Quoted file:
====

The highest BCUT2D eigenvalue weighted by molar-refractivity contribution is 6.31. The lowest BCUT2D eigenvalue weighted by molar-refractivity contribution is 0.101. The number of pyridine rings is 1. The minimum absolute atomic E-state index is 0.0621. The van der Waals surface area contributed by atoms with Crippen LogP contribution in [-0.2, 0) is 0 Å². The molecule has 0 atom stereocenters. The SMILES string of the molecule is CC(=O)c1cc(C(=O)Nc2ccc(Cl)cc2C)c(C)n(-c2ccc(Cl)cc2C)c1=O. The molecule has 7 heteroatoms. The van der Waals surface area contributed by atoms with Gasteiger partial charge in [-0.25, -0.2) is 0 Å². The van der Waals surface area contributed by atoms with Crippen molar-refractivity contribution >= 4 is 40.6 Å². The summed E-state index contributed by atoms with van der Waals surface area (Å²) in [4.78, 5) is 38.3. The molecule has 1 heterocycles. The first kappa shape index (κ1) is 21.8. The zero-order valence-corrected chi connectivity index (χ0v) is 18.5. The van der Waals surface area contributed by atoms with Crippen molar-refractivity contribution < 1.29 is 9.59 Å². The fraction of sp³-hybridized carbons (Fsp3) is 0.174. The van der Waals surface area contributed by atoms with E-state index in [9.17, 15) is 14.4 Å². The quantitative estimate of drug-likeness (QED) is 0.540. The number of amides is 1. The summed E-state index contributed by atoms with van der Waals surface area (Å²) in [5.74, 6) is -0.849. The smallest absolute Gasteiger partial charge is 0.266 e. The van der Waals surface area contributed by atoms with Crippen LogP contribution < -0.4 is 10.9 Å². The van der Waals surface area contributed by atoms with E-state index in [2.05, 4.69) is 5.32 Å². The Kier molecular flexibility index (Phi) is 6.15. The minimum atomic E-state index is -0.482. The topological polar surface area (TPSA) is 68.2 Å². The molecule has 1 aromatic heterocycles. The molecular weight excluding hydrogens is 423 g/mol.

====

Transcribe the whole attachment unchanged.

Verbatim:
The highest BCUT2D eigenvalue weighted by molar-refractivity contribution is 6.31. The lowest BCUT2D eigenvalue weighted by molar-refractivity contribution is 0.101. The number of pyridine rings is 1. The minimum absolute atomic E-state index is 0.0621. The van der Waals surface area contributed by atoms with Crippen LogP contribution in [-0.2, 0) is 0 Å². The molecule has 0 atom stereocenters. The SMILES string of the molecule is CC(=O)c1cc(C(=O)Nc2ccc(Cl)cc2C)c(C)n(-c2ccc(Cl)cc2C)c1=O. The molecule has 7 heteroatoms. The van der Waals surface area contributed by atoms with Gasteiger partial charge in [-0.25, -0.2) is 0 Å². The van der Waals surface area contributed by atoms with Crippen molar-refractivity contribution >= 4 is 40.6 Å². The summed E-state index contributed by atoms with van der Waals surface area (Å²) in [4.78, 5) is 38.3. The molecule has 1 heterocycles. The first kappa shape index (κ1) is 21.8. The zero-order valence-corrected chi connectivity index (χ0v) is 18.5. The van der Waals surface area contributed by atoms with Crippen molar-refractivity contribution < 1.29 is 9.59 Å². The fraction of sp³-hybridized carbons (Fsp3) is 0.174. The van der Waals surface area contributed by atoms with E-state index in [9.17, 15) is 14.4 Å². The quantitative estimate of drug-likeness (QED) is 0.540. The number of amides is 1. The summed E-state index contributed by atoms with van der Waals surface area (Å²) in [5.74, 6) is -0.849. The smallest absolute Gasteiger partial charge is 0.266 e. The van der Waals surface area contributed by atoms with Crippen LogP contribution < -0.4 is 10.9 Å². The van der Waals surface area contributed by atoms with E-state index in [2.05, 4.69) is 5.32 Å². The Kier molecular flexibility index (Phi) is 6.15. The minimum atomic E-state index is -0.482. The topological polar surface area (TPSA) is 68.2 Å². The molecule has 1 aromatic heterocycles. The molecular weight excluding hydrogens is 423 g/mol.